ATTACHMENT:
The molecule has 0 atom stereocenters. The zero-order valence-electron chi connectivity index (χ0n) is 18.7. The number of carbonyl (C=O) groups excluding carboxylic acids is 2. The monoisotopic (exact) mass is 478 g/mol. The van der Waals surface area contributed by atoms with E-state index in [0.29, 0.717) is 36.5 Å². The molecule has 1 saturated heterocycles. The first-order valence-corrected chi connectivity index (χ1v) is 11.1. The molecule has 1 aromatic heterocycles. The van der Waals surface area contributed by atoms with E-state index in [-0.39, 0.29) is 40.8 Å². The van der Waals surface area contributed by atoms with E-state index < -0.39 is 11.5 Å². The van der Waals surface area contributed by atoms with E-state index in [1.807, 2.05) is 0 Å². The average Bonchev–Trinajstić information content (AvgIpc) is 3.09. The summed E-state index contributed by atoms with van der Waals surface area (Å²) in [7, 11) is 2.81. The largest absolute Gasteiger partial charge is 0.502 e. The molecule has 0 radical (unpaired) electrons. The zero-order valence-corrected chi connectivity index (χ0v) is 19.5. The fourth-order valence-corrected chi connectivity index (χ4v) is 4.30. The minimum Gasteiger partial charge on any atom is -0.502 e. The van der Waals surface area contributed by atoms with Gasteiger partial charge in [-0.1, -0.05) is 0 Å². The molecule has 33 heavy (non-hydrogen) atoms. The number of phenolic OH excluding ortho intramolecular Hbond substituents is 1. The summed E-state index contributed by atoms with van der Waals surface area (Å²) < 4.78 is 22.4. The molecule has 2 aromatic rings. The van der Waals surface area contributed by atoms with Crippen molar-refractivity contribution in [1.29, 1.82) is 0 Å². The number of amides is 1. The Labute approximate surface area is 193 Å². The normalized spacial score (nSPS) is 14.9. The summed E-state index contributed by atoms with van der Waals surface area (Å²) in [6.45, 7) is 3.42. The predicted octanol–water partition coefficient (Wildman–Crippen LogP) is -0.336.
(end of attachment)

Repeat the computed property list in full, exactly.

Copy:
The molecule has 0 atom stereocenters. The zero-order valence-electron chi connectivity index (χ0n) is 18.7. The number of carbonyl (C=O) groups excluding carboxylic acids is 2. The monoisotopic (exact) mass is 478 g/mol. The van der Waals surface area contributed by atoms with E-state index in [0.29, 0.717) is 36.5 Å². The molecule has 1 saturated heterocycles. The first-order valence-corrected chi connectivity index (χ1v) is 11.1. The molecule has 1 aromatic heterocycles. The van der Waals surface area contributed by atoms with E-state index in [-0.39, 0.29) is 40.8 Å². The van der Waals surface area contributed by atoms with E-state index < -0.39 is 11.5 Å². The van der Waals surface area contributed by atoms with E-state index in [1.807, 2.05) is 0 Å². The average Bonchev–Trinajstić information content (AvgIpc) is 3.09. The summed E-state index contributed by atoms with van der Waals surface area (Å²) in [7, 11) is 2.81. The largest absolute Gasteiger partial charge is 0.502 e. The molecule has 0 radical (unpaired) electrons. The zero-order valence-corrected chi connectivity index (χ0v) is 19.5. The fourth-order valence-corrected chi connectivity index (χ4v) is 4.30. The minimum Gasteiger partial charge on any atom is -0.502 e. The van der Waals surface area contributed by atoms with Gasteiger partial charge in [-0.1, -0.05) is 0 Å². The molecule has 33 heavy (non-hydrogen) atoms. The number of phenolic OH excluding ortho intramolecular Hbond substituents is 1. The summed E-state index contributed by atoms with van der Waals surface area (Å²) < 4.78 is 22.4. The molecule has 2 aromatic rings. The van der Waals surface area contributed by atoms with Crippen molar-refractivity contribution in [1.29, 1.82) is 0 Å². The number of amides is 1. The Labute approximate surface area is 193 Å². The normalized spacial score (nSPS) is 14.9. The summed E-state index contributed by atoms with van der Waals surface area (Å²) in [6.45, 7) is 3.42. The predicted octanol–water partition coefficient (Wildman–Crippen LogP) is -0.336.